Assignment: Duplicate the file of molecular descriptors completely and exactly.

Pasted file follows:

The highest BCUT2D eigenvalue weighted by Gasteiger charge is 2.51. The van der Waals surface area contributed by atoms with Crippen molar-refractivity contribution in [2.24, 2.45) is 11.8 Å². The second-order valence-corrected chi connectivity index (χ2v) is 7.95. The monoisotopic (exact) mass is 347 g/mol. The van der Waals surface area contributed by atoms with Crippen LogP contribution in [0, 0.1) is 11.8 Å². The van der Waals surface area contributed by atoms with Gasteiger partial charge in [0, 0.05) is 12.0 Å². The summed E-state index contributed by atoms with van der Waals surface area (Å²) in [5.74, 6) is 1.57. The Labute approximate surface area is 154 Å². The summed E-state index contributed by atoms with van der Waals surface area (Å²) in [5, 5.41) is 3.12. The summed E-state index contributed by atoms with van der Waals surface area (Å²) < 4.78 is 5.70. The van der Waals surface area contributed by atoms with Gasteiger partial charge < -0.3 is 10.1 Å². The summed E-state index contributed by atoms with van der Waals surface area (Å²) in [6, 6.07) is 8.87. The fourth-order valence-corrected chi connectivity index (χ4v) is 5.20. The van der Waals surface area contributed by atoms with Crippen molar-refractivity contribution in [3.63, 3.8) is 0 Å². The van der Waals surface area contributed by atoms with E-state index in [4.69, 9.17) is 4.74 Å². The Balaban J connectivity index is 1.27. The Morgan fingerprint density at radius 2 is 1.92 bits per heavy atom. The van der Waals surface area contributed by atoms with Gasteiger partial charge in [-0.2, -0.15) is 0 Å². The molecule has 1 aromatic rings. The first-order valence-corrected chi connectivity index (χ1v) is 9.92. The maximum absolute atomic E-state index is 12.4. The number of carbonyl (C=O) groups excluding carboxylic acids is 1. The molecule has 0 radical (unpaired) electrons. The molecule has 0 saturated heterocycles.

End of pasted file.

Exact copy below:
The highest BCUT2D eigenvalue weighted by Gasteiger charge is 2.51. The van der Waals surface area contributed by atoms with Crippen molar-refractivity contribution in [2.24, 2.45) is 11.8 Å². The second-order valence-corrected chi connectivity index (χ2v) is 7.95. The monoisotopic (exact) mass is 347 g/mol. The van der Waals surface area contributed by atoms with Crippen LogP contribution in [0, 0.1) is 11.8 Å². The van der Waals surface area contributed by atoms with Gasteiger partial charge in [0, 0.05) is 12.0 Å². The summed E-state index contributed by atoms with van der Waals surface area (Å²) in [5.74, 6) is 1.57. The Labute approximate surface area is 154 Å². The summed E-state index contributed by atoms with van der Waals surface area (Å²) in [5, 5.41) is 3.12. The summed E-state index contributed by atoms with van der Waals surface area (Å²) < 4.78 is 5.70. The van der Waals surface area contributed by atoms with Gasteiger partial charge < -0.3 is 10.1 Å². The summed E-state index contributed by atoms with van der Waals surface area (Å²) in [6, 6.07) is 8.87. The fourth-order valence-corrected chi connectivity index (χ4v) is 5.20. The van der Waals surface area contributed by atoms with Crippen molar-refractivity contribution in [3.63, 3.8) is 0 Å². The van der Waals surface area contributed by atoms with E-state index in [4.69, 9.17) is 4.74 Å². The Balaban J connectivity index is 1.27. The Morgan fingerprint density at radius 2 is 1.92 bits per heavy atom. The van der Waals surface area contributed by atoms with Gasteiger partial charge in [-0.2, -0.15) is 0 Å². The molecule has 1 aromatic rings. The first-order valence-corrected chi connectivity index (χ1v) is 9.92. The maximum absolute atomic E-state index is 12.4. The number of carbonyl (C=O) groups excluding carboxylic acids is 1. The molecule has 0 radical (unpaired) electrons. The molecule has 0 saturated heterocycles.